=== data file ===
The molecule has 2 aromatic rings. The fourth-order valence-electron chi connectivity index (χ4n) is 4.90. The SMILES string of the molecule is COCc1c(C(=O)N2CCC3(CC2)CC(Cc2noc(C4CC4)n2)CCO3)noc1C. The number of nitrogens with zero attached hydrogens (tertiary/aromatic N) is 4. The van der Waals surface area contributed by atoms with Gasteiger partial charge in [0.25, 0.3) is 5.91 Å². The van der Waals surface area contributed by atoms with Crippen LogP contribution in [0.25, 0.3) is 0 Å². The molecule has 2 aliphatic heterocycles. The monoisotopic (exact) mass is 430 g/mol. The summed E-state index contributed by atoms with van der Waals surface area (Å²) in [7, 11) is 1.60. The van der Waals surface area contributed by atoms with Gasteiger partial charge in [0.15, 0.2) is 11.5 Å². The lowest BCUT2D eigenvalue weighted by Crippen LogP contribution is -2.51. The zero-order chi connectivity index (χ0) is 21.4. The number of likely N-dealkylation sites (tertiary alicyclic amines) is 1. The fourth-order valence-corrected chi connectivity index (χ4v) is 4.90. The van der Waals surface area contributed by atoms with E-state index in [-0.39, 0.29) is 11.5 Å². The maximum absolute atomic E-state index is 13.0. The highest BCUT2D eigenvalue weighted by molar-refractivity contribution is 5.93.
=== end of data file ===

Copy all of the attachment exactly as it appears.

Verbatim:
The molecule has 2 aromatic rings. The fourth-order valence-electron chi connectivity index (χ4n) is 4.90. The SMILES string of the molecule is COCc1c(C(=O)N2CCC3(CC2)CC(Cc2noc(C4CC4)n2)CCO3)noc1C. The number of nitrogens with zero attached hydrogens (tertiary/aromatic N) is 4. The van der Waals surface area contributed by atoms with Gasteiger partial charge in [0.25, 0.3) is 5.91 Å². The van der Waals surface area contributed by atoms with Crippen LogP contribution in [0.25, 0.3) is 0 Å². The molecule has 2 aliphatic heterocycles. The monoisotopic (exact) mass is 430 g/mol. The summed E-state index contributed by atoms with van der Waals surface area (Å²) in [7, 11) is 1.60. The van der Waals surface area contributed by atoms with Gasteiger partial charge in [0.15, 0.2) is 11.5 Å². The lowest BCUT2D eigenvalue weighted by Crippen LogP contribution is -2.51. The zero-order chi connectivity index (χ0) is 21.4. The number of likely N-dealkylation sites (tertiary alicyclic amines) is 1. The fourth-order valence-corrected chi connectivity index (χ4v) is 4.90. The van der Waals surface area contributed by atoms with E-state index in [-0.39, 0.29) is 11.5 Å². The maximum absolute atomic E-state index is 13.0. The highest BCUT2D eigenvalue weighted by molar-refractivity contribution is 5.93.